Stop Multitasking and Become More Productive
5 min read

Stop Multitasking and Become More Productive

Is time ever on our side?
Stop Multitasking and Become More Productive

Is time ever on our side?

I don’t think I’ve ever met someone who wasn’t concerned about the ticking of their life clock. Maybe they don’t feel an overwhelming anxiety about it, but they are aware of due dates and schedules.

When you’ve got a big project to make progress on, emails coming in, the phone ringing, and more Slack notifications than you know what to do with, you start to wonder how you can get everything finished before you go a little batty.

Doing several things at once starts to sound like a good idea. Why wouldn’t it? Why focus on one thing at a time when I can do everything all at the same time and finish twice as fast, right?

The logic behind that makes sense. The reality of it is quite the opposite. In fact, Dr. JoAnn Deak, editor, psychologist, and author of Your Fantastic Elastic Brain, argues that it’s foolhardy to think so:

”When you try to multitask, in the short-term it doubles the amount of time it takes to do a task and it usually at least doubles the number of mistakes.

That’s a pretty damning assessment of multitasking. The way the world seems set up, multitasking appears to be the most efficient way of managing your tasks. In fact, some work environments seem to demand it. However, the way our brains have evolved, we don’t have what it takes to actually accomplish that.

We’re probably not going to be able to affect any meaningful change in the way that modern workplaces are run. More often than not, we’re expected to produce as much as possible. As a result, we often try to give the appearance that we’re doing multiple things at once to avoid getting in trouble.

It’s clearly not the way to go. It’s also clearly not the healthiest method of working.

A recent study has shown that multitasking is associated with a reduction in the gray matter density of your brain. It may also contribute to memory problems.

If multitasking is detrimental to efficiency and our own bodies, what can we do about it?

Turn off the distractions

We live in a time when everything around us is constantly vying for our attention. Our phones are ringing off the hook, coworkers are requesting our help, and notifications are popping up incessantly.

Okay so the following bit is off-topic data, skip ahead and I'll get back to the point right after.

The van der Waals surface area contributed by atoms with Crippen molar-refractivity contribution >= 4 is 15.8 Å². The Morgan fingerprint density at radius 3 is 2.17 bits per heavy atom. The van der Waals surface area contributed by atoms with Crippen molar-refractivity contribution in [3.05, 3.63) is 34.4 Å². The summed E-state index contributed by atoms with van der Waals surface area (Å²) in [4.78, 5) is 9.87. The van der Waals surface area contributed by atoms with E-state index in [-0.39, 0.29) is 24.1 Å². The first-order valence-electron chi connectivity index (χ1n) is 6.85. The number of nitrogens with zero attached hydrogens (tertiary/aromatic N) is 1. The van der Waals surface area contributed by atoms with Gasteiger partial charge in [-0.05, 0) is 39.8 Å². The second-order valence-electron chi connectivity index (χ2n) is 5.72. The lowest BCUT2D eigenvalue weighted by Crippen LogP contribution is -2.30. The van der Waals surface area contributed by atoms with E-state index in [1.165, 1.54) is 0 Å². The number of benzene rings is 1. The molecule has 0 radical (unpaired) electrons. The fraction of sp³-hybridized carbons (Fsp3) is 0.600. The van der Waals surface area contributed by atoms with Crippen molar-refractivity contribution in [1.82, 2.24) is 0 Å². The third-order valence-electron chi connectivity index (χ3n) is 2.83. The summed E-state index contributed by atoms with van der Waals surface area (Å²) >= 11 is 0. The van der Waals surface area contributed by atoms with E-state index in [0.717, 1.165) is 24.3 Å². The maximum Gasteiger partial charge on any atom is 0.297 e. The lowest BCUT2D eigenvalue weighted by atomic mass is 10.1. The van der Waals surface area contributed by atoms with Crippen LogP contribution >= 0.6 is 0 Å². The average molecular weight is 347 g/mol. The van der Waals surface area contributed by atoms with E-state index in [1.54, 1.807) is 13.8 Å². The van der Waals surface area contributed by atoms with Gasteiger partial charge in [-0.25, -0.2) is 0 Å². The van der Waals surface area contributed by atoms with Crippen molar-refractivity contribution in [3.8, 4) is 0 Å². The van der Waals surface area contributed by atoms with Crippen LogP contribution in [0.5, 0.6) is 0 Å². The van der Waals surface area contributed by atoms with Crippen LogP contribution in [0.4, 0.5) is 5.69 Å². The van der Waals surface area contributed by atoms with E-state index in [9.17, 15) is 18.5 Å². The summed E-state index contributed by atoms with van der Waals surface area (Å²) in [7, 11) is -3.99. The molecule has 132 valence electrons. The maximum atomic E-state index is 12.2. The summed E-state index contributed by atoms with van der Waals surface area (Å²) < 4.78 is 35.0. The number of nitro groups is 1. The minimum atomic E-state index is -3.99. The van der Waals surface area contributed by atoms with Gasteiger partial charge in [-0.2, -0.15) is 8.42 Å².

There’s a comparison frequently used these days to judge what is worth our time and what is useless—the signal-to-noise ratio. It’s “a measure used in science and engineering that compares the level of desired signal to the level of background noise.”

In the case of this example, the “noise” is everything trying to steal your attention away. The “signal” is the work you’re trying to do. If the noise is higher than the signal, then you’ve got to shift the ratio the other way.

As much as you can, eliminate the distractions. Send the calls to voicemail, close the door or let your coworkers know you’re busy, and set that device to vibrate or Do Not Disturb. Focus on the signal; forget the noise.

One thing at a time wins the race

Working on just a single task at a time sounds like the best way to fall behind on our work, right? Well, that’s what we’ve come to believe is the case.

I can tell you it’s not.

I’m not talking about slowing things down to a crawl. Your work still needs to be done in a timely manner. However, instead of answering emails while on a conference call and signing forms, devote a bit time at the end of your day to working on just those emails. Nothing else.

Work on a single task until it’s complete and then move on to a different task. Keep on going until you’re finished with your work. There's a great tool called a Pomodoro Timer that can help you with this challenge. Read more about it here today:

Pomodoro Timer: Using Tomatoes to Focus
I’m going to put it in writing now—when I die, I would like the earth near wherever I rest to be emblazoned for all eternity with the words, “Here lies Sean. Boy, did he love spaghetti.”

The goal here is focus. We need to focus all our attention onto a single task. Distractions take us away from our work. Studies have shown that it can take us around 25 minutes to bring our full focus back to what we were working on before getting interrupted.

Take out those interruptions entirely by doing a single thing until it’s finished.

Enjoy your time

This one is more of my personal opinion.

Work is work. No getting around that. However, work doesn’t always have to be a soul-sucking grind. Whenever possible, put on some nice music in the background—make it something you enjoy—and inject some life back into your work.

Some music that wasn’t seemingly created in an attempt to pull you away from your work is preferable. Stuff with recognizable lyrics or churning guitars is likely to steal away your focus. Make things nice. Your days can still have some pleasant moments in it.

For instance, I’ve got “Opera Radio” from Apple Music playing on my HomePod as I’m writing this because it’s music that’s helped me in the past. I’m breezing through this post with the help of the great Italian masters.

Falling into the trap of trying to multitask is understandable. I can tell you that I’ve done it many times. I still catch myself trying to do more than one thing at a time with my work.

The important thing is learning how to refocus your attention back to your current task at hand. Distracting moments are inevitable. We’ll never be able to get rid of them entirely.

Don’t become frustrated when they happen. Learn to live and work with them. Set up expectations in yourself and others that your time is yours. You need it to finish what you’re working on in a timely manner.

Resist the urge to fill your time with more noise. Work on the signal, cats.

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